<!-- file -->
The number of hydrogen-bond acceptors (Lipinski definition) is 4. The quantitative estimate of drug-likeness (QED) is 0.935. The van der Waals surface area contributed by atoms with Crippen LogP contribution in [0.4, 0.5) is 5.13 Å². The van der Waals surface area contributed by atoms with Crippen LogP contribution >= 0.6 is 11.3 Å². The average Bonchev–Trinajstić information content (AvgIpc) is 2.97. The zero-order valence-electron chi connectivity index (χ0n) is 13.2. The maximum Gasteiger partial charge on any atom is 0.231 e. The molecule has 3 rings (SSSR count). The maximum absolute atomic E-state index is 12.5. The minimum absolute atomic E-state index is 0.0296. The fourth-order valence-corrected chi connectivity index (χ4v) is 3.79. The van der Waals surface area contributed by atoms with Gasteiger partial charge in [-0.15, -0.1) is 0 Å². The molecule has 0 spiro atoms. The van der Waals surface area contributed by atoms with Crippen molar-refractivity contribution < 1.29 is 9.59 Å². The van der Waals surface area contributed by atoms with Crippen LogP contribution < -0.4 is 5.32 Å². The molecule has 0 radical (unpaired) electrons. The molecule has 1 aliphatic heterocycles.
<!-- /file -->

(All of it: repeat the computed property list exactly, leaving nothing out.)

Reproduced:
The number of hydrogen-bond acceptors (Lipinski definition) is 4. The quantitative estimate of drug-likeness (QED) is 0.935. The van der Waals surface area contributed by atoms with Crippen LogP contribution in [0.4, 0.5) is 5.13 Å². The van der Waals surface area contributed by atoms with Crippen LogP contribution >= 0.6 is 11.3 Å². The average Bonchev–Trinajstić information content (AvgIpc) is 2.97. The zero-order valence-electron chi connectivity index (χ0n) is 13.2. The maximum Gasteiger partial charge on any atom is 0.231 e. The molecule has 3 rings (SSSR count). The maximum absolute atomic E-state index is 12.5. The minimum absolute atomic E-state index is 0.0296. The fourth-order valence-corrected chi connectivity index (χ4v) is 3.79. The van der Waals surface area contributed by atoms with Gasteiger partial charge in [-0.15, -0.1) is 0 Å². The molecule has 0 spiro atoms. The van der Waals surface area contributed by atoms with Crippen molar-refractivity contribution < 1.29 is 9.59 Å². The van der Waals surface area contributed by atoms with Crippen LogP contribution < -0.4 is 5.32 Å². The molecule has 0 radical (unpaired) electrons. The molecule has 1 aliphatic heterocycles.